LC oscillator to determine inductance

I have a wound coil about 3 feet long and an iron rod that goes through it (in and out). I want to measure the travel. Will a LC
oscillator (Colpitts?) work to determine how much of the rod is in the core by measuring the frequency? Is it linear?
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On 5/5/07 10:09 PM, in article snipped-for-privacy@4ax.com,

What frequency are you talking about? Is the rod solid? Laminated? Powdered?
Just about anything you measure will will be difficult to correlate with frequency other than by making an experimental table. Moreover, the inductance will be nonlinear.
Bill
-- Fermez le Bush--about two years to go.
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snipped-for-privacy@aol.com wrote:

Interesting experiment. This may help: http://myweb.cableone.net/adamsmed2/pto.htm
Ed
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wrote:

Thanks Ed, This is just an extension of my linear transformer idea., I ran into "production" problems and I decided to reduce the windings by 50%. (the transformer worked but it didn't last) It turns out frequecy measuring is easier than voltage measuring anyway.
Current plan is a 3/8 or 1/2" hot dipped galvanized rod transiiting a 3' section of 3/4" PVC with a buttload of 30ga windings on it (some good weather tolerant insulated wire this time) Can I deal with the lack of linearity by loading up the windings toward one end? I guess I really slept through reactive circuits in AC basics ;-)
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snipped-for-privacy@aol.com wrote:

You can experiment with that, but I'm not sure what would be most practical. That's a big coil - seems like it would be awkward to wind/rewind/rewind/rewind until you get it as good as you can. It might be easier to use a lookup table with a linearly wound coil.
How did you deal with the non-linearity with the coil that worked?
Ed

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wrote:

I was still playing with the PC interface when the coil failed. A little salt air destroyed magnet wire in a heartbeat. This time I am going with waterproof insulation and potting the whole thing. Absolute accuracy is not as important as repeatability. I was just curious what linearity problems I will have with a core that moves in an inductor. Is this log scale? I may end up making more than one. Fortunately I have a huge spool of the wire.
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snipped-for-privacy@aol.com wrote:

I don't know, but I would think is it is a whole bunch more linear than logarithmic. On small coils it is. If you don't need absolute accuracy, my bet is a regular winding will be fine.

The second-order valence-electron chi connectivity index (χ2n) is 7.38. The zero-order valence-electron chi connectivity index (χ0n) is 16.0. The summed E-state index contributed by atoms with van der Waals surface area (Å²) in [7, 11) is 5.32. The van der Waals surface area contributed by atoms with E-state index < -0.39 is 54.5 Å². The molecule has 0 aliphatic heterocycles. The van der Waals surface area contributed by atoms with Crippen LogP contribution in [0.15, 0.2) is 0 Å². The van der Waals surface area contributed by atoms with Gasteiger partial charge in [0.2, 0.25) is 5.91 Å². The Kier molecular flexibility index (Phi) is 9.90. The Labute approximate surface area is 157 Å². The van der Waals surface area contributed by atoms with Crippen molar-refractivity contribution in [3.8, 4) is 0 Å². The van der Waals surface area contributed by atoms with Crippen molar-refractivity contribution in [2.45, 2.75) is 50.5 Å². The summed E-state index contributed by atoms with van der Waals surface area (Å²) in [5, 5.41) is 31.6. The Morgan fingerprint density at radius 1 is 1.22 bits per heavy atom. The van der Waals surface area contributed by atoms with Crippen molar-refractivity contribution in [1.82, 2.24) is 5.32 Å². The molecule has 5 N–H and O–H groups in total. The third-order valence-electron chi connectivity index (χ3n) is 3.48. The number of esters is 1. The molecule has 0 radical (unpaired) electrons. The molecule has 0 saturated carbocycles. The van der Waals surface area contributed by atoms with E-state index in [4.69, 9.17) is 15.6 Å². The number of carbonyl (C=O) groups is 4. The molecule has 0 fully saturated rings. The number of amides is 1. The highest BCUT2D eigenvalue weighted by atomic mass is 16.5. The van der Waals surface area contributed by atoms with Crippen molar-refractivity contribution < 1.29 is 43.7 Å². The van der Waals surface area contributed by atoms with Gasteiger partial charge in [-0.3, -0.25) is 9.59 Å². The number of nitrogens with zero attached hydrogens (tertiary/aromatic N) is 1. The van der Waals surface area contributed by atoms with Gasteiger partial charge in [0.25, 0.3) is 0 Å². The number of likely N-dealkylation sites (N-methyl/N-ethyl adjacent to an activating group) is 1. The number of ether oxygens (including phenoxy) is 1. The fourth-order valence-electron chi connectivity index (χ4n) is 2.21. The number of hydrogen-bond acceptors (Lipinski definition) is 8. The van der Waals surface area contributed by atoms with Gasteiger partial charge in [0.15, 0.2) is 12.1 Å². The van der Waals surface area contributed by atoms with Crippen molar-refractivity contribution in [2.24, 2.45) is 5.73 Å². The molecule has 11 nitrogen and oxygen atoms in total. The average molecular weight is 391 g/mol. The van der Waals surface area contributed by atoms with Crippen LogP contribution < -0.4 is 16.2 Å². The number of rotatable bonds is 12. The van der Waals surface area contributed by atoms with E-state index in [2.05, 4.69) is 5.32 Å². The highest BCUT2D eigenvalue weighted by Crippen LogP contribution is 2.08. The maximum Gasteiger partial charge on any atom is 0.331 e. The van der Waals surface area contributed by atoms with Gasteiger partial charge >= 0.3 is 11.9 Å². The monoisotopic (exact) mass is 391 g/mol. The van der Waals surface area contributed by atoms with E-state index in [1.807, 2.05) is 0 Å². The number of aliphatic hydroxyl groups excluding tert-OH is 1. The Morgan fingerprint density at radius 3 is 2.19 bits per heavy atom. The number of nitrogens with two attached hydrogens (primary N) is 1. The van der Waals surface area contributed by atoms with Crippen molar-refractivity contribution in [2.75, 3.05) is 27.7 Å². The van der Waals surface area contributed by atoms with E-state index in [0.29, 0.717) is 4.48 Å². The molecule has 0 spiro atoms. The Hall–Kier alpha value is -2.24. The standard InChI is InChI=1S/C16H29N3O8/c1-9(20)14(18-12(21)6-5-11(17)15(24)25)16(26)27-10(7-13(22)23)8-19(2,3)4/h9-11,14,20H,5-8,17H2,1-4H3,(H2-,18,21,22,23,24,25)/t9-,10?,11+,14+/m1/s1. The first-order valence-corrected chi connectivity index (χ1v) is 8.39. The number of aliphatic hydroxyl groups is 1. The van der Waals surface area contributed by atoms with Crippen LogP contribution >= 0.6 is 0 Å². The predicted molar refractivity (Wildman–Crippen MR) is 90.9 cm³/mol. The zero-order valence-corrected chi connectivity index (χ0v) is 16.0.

Ed
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snipped-for-privacy@aol.com wrote:

Um, maybe! "Linear" transformers are the standard way to do this!

A coil can be made to determine the frequency an oscillator of some type.
But there are a number of problems here. The first question is do you HAVE to use an iron rod because of the rest of the application. A solid iron rod not only has frequency limitations (which means you'll probably have to use beaucoup turns of fine wire to get frequency down, but also has conductivity.
The conductivity of the rod causes the "metal detector" effect. With a standard oscillator type metal detector, the presence of conductors allows eddy currents which send the frequency higher by reducing the inductance of the coil (see brass screw example in the link someone posted) The zinc coating can help do this as well. The ferromagnetic properties of the rod will increase the inductance as it goes into the coil lowering the oscillator frequency. The two effects tend to fight each other. Best would be to use a ferrite rod in the coil which solves the problem. But doesn't solve the problem of where to get said rod! Custom ferrites are not so easy to find!
The final result won't be particularly linear but this is the 21st century and that's what microprocessors are for. And you didn't raise the question of accuracy. This kind of sensor will have a lot of accuracy drift as well.
Good luck!
Benj
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Thanks Ben. Brass indeed may be the way to go.
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wrote:

BTW the "brass" is not lost on me but I can live with steel if it gives me a better delta. This is going to be over salt water. Brass is certyainly attractive if expensive.
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